IBM Corp.’s new hosting capabilities to support the BlackBerry platform will mean users of the device will have access to more applications like business intelligence software from Cognos, which was acquired last year by IBM.
BlackBerry users can now use Cognos 8 Go software, a version of IBM’s BI tool built specifically for the BlackBerry.
The motivation behind RIM providing a development platform for the BlackBerry is so that companies like IBM can build products “in a very mobile way for knowledge workers, executives, mobile workers to be able consume the data,” said Jeff McDowell, vice-president of global alliances with RIM.
Accessing data from applications while sitting at a desktop is markedly different from being on the move, said McDowell. “You’re usually in a hurry, you’re going somewhere, you’ve only got one hand operational because you’re holding your briefcase or maybe a tall latte, and you need to be able to access your data quickly in a few clicks,” he said.
And, accessing mobile business intelligence is not just for the company executive anymore, said McDowell, it’s useful for any knowledge worker to be able to access data required to do their job more effectively.
Having access to applications tailored for the mobile platform complements a mobile Web trend where daily use of mobile devices outnumbers landlines, said Michael Azzi, manager for the emerging technology communications with IBM.
“We want our software to be there and be of use to people. People need richer functionality when they’re relying more and more on their handheld devices,” he said.
The differences between the Cognos 8 desktop version and the Cognos 8 Go mobile have more to do with report creation than report consumption. Azzi explained that there will be minimal difference when viewing reports on the BlackBerry, thereby allowing users to make decisions based on the data. However, the capability to create reports will be limited – not that users would want to do that sort of task on a handheld device, he said.
RIM also recently announced a partnership with SAP AG to co-develop, a CRM tool for BlackBerry users. The company plans to work beyond CRM to offer its users access to other business applications from SAP, said McDowell. Knowledge garnered from that partnership, he added, will be further applied to RIM’s development platform “so those innovations that we’re coming up with are being baked back into the platform so that when any other CRM, ERP, BI vendor wants to do something creative, all that functionality will be available.”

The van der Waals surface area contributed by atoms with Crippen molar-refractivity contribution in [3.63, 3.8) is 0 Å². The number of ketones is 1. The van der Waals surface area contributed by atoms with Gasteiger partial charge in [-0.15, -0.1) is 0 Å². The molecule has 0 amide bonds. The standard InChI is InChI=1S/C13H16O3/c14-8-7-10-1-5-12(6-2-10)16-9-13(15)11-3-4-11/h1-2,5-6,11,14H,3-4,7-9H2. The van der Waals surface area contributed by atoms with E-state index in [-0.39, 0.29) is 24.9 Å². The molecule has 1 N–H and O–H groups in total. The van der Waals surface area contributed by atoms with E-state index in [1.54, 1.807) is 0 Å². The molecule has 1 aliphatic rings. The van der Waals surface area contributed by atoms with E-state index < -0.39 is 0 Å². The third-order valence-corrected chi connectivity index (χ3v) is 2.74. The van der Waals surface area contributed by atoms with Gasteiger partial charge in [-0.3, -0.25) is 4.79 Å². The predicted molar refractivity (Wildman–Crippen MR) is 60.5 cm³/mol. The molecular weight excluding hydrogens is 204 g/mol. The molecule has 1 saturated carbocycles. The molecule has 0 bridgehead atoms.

McDowell said he wouldn’t exactly characterize RIM’s numerous partnerships with application vendors like IBM as a strategy to stay competitive, rather it’s more like “continuing to build out our penetration and our popularity as an enterprise solution.”
The partnership with IBM specifically grants RIM a new channel focused on the enterprise, said McDowell. “It’s tough to find a better enterprise sales channel than IBM. So now that they’re going to market with the RIM solution, it certainly increases the customers’ ease of discover of these solutions.”
Moving forward, said Azzi, IBM will continue to partner with RIM “even more than we have”. IBM already works with all the leading device makers to embed its software, said Azzi, refusing to disclose specific plans around additional software going mobile: “We’re very much an open partner. Let’s just say we’ll continue to partner with the leaders.”
According to Michelle Warren, senior research analyst with London, Ont.-based Info-Tech Research Group, the partnership is a win for both IBM and RIM. Users typically set the tone for enterprise adoption of devices and the BlackBerry is a preferred technology among users and IT departments, she said. Furthermore, IBM technology is a favourite among large enterprises.
“This is a really neat way for both companies to solidify their presence within large enterprises,” said Warren. She added that the corporate space is RIM’s bread and butter and although the company should keep an eye on the device side, the real value is the applications that reside on the device.
Microsoft Corp., she noted, is “nipping at the heels” of RIM with its Windows Mobile devices.
As for the form factor of the handheld, Warren said Cognos 8 Go software would naturally be tailored to accommodate the smaller screen and keypad. Actually, she predicts that handhelds featuring larger screens will begin to appear in the near future to tackle the issue of limited viewing capability.